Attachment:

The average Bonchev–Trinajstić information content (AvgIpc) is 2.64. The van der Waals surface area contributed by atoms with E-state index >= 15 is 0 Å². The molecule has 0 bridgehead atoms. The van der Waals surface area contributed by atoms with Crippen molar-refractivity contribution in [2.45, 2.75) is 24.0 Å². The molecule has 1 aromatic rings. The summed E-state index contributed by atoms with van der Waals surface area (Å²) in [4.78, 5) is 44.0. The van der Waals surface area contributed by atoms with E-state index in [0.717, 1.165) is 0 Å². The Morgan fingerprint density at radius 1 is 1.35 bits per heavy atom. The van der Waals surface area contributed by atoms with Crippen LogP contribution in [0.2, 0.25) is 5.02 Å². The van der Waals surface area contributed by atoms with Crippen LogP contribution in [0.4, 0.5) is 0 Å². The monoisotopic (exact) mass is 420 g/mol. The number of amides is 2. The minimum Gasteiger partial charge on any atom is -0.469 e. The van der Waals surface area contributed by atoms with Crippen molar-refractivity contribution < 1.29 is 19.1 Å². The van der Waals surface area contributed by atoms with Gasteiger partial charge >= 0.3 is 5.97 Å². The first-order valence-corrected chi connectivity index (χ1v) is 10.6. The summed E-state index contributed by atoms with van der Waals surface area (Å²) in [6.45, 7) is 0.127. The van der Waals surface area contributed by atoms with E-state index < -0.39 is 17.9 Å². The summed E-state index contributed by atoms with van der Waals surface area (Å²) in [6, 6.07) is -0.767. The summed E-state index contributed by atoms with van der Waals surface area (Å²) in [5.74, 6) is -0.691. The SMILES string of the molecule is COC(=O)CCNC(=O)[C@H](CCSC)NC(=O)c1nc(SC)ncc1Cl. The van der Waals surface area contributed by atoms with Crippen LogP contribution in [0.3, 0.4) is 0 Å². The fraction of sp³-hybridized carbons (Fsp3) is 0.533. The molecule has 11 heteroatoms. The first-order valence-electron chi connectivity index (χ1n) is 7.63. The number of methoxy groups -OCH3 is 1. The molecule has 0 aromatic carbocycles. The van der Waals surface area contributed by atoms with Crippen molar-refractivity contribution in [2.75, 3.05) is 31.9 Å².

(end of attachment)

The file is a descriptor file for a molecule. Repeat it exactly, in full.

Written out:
The average Bonchev–Trinajstić information content (AvgIpc) is 2.64. The van der Waals surface area contributed by atoms with E-state index >= 15 is 0 Å². The molecule has 0 bridgehead atoms. The van der Waals surface area contributed by atoms with Crippen molar-refractivity contribution in [2.45, 2.75) is 24.0 Å². The molecule has 1 aromatic rings. The summed E-state index contributed by atoms with van der Waals surface area (Å²) in [4.78, 5) is 44.0. The van der Waals surface area contributed by atoms with E-state index in [0.717, 1.165) is 0 Å². The Morgan fingerprint density at radius 1 is 1.35 bits per heavy atom. The van der Waals surface area contributed by atoms with Crippen LogP contribution in [0.2, 0.25) is 5.02 Å². The van der Waals surface area contributed by atoms with Crippen LogP contribution in [0.4, 0.5) is 0 Å². The monoisotopic (exact) mass is 420 g/mol. The number of amides is 2. The minimum Gasteiger partial charge on any atom is -0.469 e. The van der Waals surface area contributed by atoms with Crippen molar-refractivity contribution < 1.29 is 19.1 Å². The van der Waals surface area contributed by atoms with Gasteiger partial charge >= 0.3 is 5.97 Å². The first-order valence-corrected chi connectivity index (χ1v) is 10.6. The summed E-state index contributed by atoms with van der Waals surface area (Å²) in [6.45, 7) is 0.127. The van der Waals surface area contributed by atoms with E-state index < -0.39 is 17.9 Å². The summed E-state index contributed by atoms with van der Waals surface area (Å²) in [6, 6.07) is -0.767. The summed E-state index contributed by atoms with van der Waals surface area (Å²) in [5.74, 6) is -0.691. The SMILES string of the molecule is COC(=O)CCNC(=O)[C@H](CCSC)NC(=O)c1nc(SC)ncc1Cl. The van der Waals surface area contributed by atoms with Crippen LogP contribution in [0.3, 0.4) is 0 Å². The fraction of sp³-hybridized carbons (Fsp3) is 0.533. The molecule has 11 heteroatoms. The first-order valence-electron chi connectivity index (χ1n) is 7.63. The number of methoxy groups -OCH3 is 1. The molecule has 0 aromatic carbocycles. The van der Waals surface area contributed by atoms with Crippen molar-refractivity contribution in [2.75, 3.05) is 31.9 Å².